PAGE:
Reader question: Should I sell my stuff in storage?

Reader Tonie wrote in with this question:

I’m living overseas and I have items in storage such as china plates, crystal glasses, and Charles Babb paintings (about 12 of them). Everything else I sold — all my furniture, my car — but I’m having a hard time getting rid of these items. It has been a year and a half and I’ll be here another year and a half. Should I just sell everything?

This is a great question Tonie. Our family had to make similar decisions when we moved from Canada to England for three years. It’s not always easy to decide what to keep and what to let go. Here are some things that helped us make our decisions.

The first step is to determine what is not worth keeping. (You obviously did that and decided to sell your furniture and car.) In our situation, our appliances were about six years old. After three years of storage, that meant nine-year-old appliances — almost at the age we would want to replace them anyway. At six years old, they could still fetch a pretty good price in the used appliance market so we let them go.

We decided to part with many children’s items as well. After three years abroad, we knew our children would be too old for many of their toys and games and definitely too big for their heavy winter clothes (essential for Canadian winters but not at all needed in England). Many items went to charity, others were sold.

Once you have eliminated the non-essentials, take a look at the items you’ve decided to keep and determine their value. Check auction website such as eBay to determine how much the item is worth used, — how much you could sell your items for right now. For antiques or artwork, you may wish to contact a dealer and get a quote. You should also determine replacement value — the amount it would cost to buy the item (or one very similar to it) brand-new if you needed it.

Next, calculate the cost of storage for the period of time you’re abroad. Remember to include insurance costs and any other incidental fees relating to storage.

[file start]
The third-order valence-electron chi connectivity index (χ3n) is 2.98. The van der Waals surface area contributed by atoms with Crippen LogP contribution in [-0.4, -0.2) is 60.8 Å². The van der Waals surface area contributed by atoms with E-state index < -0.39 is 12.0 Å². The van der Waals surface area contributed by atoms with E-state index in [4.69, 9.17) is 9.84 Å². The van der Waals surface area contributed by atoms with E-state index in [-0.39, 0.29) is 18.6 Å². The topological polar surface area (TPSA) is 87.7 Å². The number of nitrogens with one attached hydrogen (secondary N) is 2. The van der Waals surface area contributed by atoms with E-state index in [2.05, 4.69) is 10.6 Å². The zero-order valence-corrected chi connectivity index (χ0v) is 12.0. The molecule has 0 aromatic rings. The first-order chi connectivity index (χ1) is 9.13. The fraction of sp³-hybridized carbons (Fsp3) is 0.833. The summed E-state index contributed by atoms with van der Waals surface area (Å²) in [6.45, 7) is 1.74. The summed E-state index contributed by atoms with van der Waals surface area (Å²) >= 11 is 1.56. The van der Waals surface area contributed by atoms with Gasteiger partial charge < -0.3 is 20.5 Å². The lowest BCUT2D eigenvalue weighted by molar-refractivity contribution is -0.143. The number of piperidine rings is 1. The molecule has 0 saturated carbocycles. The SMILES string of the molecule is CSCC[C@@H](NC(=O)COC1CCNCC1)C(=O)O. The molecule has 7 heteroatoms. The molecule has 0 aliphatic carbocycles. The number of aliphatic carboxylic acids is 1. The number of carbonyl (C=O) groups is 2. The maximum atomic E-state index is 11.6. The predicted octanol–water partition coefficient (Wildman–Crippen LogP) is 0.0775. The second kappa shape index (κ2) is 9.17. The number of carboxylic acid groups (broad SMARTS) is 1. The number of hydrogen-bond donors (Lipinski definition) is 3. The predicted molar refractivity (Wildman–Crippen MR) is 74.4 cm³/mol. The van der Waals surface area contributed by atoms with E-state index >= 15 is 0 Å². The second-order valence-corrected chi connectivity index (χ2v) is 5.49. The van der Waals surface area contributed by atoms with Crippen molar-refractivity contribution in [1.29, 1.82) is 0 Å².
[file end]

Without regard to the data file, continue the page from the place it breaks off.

If the cost of storage is more than the replacement value of your items, you may decide it is a better option to sell all of the goods. This means it would be less expensive to sell your goods now and buy new later, than to put them into storage.

It is very difficult to put a dollar amount on the sentimental value of an item but that too must be taken into consideration. Unfortunately, we at Unclutterer cannot do that for you. You’ll have to make that determination yourself.

So, back to your issue Tonie — you have about 18 months left before you return to your items in storage. Here are my suggestions:

  • If you honestly do not want the items, and you are coming back to visit family and friends anyway, then go ahead and sell the items during your visit home.
  • If you do not want the items and have not planned on coming back, but a trip back will cost less than the storage fees, then consider returning to sell the items.
  • If you are unsure but can afford the storage fees until your return, wait until you get back to liquidate the items you do not want.
  • If you are not coming back for a visit and cannot afford the storage fees, find a reputable liquidator, or friend/family member you can trust, to sell the items on your behalf.

The above suggestions are based on a financial perspective. Please take a few moments to listen to your heart and take the sentimental value into consideration when you are making your final decision.

Thanks for your great question Tonie. We hope that this post gives you the information you’re looking for.

 

Do you have a question relating to organizing, home and office projects, productivity, or any problems you think the Unclutterer team could help you solve? To submit your questions to Ask Unclutterer, go to our contact page and type your question in the content field. Please list the subject as “Ask Unclutterer.”

A post-travel plan

Here is a simple plan for what to do after you return home from vacation or a business trip:

  1. Walk straight to your washing machine.
  2. Take dirty clothes out of suitcase, put them into the washing machine, and start the laundry.